Reno -- With camps named Slutgarden, Spanky’s Wine Bar and Homomojitos, the annual countercultural festival Burning Man offers a wide assortment of adult experiences.
But a modest yet passionate group of parents — many from Northern California — also argue that the temporary city in the desert can be a transformative learning laboratory for children.
Burning Man, which concluded Labor Day and drew more than 60,000 people from across the globe to Nevada’s Black Rock Desert, celebrates music, art and independent thinking in communal, free-spirited environment.
While organizers do not track the number of children who attend the weeklong happening held 90 miles north of Reno, experience shows the vast majority of the “city” denizens are adults.
Nevertheless, Burning Man regulars Tony Guerra and Karina O’Conner, of Nevada City, said they never considered leaving their son Jai at home. The 8-year-old has come to the event each year of his life.
Guerra, who attended the festival for a 20th time this year, said bringing his son enhanced his enjoyment of the experience.
“We’ve gained at an appreciation for the morning sunrise,” said Guerra, who with his wife runs the Earth Guardians informational camp, offering lessons in being environmentally friendly.
The majority of parents who bring their kids to Burning Man stay in an area known as Kidsville, one of the festival’s 600 or so themed camps where like-minded people share shade structures and other resources.
While making clear the collective is not a baby-sitting service, Kidsville organizers said the area offers a youth-appropriate environment with activities such as trampolines. Since it was started in 1999, the camp has grown to 600 people annually.
Kether Axelrod, a Colorado schoolteacher who serves as the “mayor” of Kidsville, sees the festival as positive for force in young lives. “My girl is a great example of raising your kids at Burning Man,” she said. “Burning Man made (her) extraordinary.”
This year, Axelrod’s daughter – an accomplished slam poet – interrupted her attendance streak of 12 consecutive years because she’s starting college.
Patrick and Sally Dunne, from Lafayette, brought their kids Jack, 8, Mia, 6, and Danny, 4, for the first time this year. The couple said they hope the event has been as inspiring for their children as it has been for them.
Sally Dunne said Burning Man has helped her become more open and accepting to all walks of life.
Jack, for his part, said he enjoys the dust storms and “art cars” – creatively customized vehicles, such as a giant, rolling, metal octopus that shoots fire from its tentacles – that have become a featured part of the festival.
“(Burning Man) changes people,” said Patrick Dunne, who grew up in Ireland. “You could meet the president of Goldman Sachs. He won’t be wearing a suit. He’ll be wearing burner clothes.”
The event encourages participants to live by 10 principles, including “radical inclusion,” “radical self-reliance,” “leave no trace,” “participation,” “decodification” and “radical self-expression.”
Outside of the annual burning of a 90-foot effigy structure known as “the man,” most festival activities – from a skating rink to juggling lessons – are put on by different camps. Part of the Burning Man experience is sharing with others; some attendees “gift” hugs or informational sessions, others alcohol.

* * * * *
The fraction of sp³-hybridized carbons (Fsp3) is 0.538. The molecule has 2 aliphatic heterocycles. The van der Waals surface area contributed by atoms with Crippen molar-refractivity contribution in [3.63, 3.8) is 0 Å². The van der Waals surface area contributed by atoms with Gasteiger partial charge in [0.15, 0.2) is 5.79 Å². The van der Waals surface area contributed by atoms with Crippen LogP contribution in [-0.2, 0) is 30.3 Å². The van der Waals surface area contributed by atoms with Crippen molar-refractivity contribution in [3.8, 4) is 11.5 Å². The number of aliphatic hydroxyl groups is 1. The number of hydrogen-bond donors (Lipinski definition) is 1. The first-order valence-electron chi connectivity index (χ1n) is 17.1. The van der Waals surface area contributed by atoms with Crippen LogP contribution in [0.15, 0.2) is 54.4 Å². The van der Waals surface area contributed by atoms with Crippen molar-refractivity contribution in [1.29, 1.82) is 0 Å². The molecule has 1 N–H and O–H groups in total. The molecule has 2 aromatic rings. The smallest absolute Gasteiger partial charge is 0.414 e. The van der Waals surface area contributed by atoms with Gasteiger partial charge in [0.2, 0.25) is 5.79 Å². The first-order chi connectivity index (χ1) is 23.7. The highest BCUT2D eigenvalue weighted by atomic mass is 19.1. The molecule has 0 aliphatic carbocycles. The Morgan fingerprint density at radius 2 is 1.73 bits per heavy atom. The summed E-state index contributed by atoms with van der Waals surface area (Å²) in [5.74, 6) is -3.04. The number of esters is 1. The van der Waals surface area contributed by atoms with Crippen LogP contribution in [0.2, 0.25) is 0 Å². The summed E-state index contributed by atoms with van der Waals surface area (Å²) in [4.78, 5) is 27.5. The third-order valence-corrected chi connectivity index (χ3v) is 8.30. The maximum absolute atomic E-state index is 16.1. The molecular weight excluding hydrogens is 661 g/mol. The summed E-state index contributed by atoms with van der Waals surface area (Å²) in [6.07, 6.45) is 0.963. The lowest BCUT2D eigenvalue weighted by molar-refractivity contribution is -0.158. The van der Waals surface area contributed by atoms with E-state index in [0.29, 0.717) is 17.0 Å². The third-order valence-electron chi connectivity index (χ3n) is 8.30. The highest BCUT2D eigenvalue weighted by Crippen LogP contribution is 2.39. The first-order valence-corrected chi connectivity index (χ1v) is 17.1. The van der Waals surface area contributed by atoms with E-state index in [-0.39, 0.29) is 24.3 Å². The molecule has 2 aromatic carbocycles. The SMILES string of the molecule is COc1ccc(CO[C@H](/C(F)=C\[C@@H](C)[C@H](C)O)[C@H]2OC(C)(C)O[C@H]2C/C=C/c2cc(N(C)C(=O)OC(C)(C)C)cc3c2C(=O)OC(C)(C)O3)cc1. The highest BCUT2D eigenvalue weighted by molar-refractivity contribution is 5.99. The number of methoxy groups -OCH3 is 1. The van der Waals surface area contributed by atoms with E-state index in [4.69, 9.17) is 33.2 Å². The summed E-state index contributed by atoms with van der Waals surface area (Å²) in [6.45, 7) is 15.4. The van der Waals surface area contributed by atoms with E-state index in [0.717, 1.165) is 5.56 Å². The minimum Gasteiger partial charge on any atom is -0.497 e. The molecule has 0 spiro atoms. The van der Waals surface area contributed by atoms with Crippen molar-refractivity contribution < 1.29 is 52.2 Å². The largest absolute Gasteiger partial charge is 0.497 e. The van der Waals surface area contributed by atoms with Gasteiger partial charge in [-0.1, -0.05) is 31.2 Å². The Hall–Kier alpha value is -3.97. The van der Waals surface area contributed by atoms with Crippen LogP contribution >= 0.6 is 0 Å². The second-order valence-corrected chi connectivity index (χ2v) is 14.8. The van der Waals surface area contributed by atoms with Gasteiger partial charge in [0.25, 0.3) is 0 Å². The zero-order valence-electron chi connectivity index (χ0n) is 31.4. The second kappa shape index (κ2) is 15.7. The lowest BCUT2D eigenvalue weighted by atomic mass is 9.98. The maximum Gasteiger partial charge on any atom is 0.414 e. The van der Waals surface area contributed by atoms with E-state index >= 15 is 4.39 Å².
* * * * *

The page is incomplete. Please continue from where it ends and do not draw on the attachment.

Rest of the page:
Melissa Vennel, of Sacramento, said friends have questioned her and her husband’s decision to bring their daughter, Zoey, who is in elementary school.
“It’s 50,000 people (but) not everyone is here to drink and party,” said Melissa Vennel. “I don’t consider Burning Man any less safe than any city.”
Vennel said she noted where the sexually themed camps are and avoids them.
“There are parts of Burning Man I wouldn’t take my kids,” she said. “There are parts of Sacramento I wouldn’t take my kids.”
She said sure her daughter will be exposed to some things she wouldn’t be in a normal environment (think people dressed in bunny suits) but that is the point.
“I hope she gets a sense of creativity,” Melissa Vennel said. “We can break the rules.”
As Vennel and her daughter played a game of Uno under a shade structure at Kidsville on Tuesday afternoon, her husband, Rich, supervised as two 18-year-olds and two younger kids assembled a geodesic climbing structure.
Kidsville is also the hub for the Black Rock Scouts program, which helps young people to meet artists, learn the meaning of the 10 principles and find volunteer opportunities.
While many Burning Man attendees seem willing to tone down their language and behavior when kids are around, some say the event is no place for children.
Joseph Pettegrew, who serves as the “mayor” of Spanky’s Wine Bar, said Burning Man should be a 21-and-over event. He said he was annoyed at having to check IDs at his camp’s free bar, where organizers decided not to display its “spank-o-matic” contraption – a pneumatic spanking machine – where it could be viewed by people (and kids) passing by.
“Look at the headaches it has caused me,” Pettegrew said. “As the leader of camp, not only can the bartender go to jail (for serving minors), (I) can too.”
Burning Man has a law enforcement presence: dozens of officers from the Bureau of Land Management and the local county sheriffs department patrolling the temporary city.
Susan Porter, a San Francisco clinical social worker who attended the event, said kids aren’t likely to be harmed by going to Burning Man but questioned why adults would want to bring them there.
She cautioned parents not to use drugs or drink in excess around their kids.
“The one thing parents need to be prepared for is kids asking questions,” Porter said.
Harley DuBois, one of the event’s founders, said she brings her daughter each year and that Burning Man wouldn’t be a community without children.
“This isn’t just a party,” she said. “This is experiment in community. This is a cultural movement. I want my daughter to be part of it.”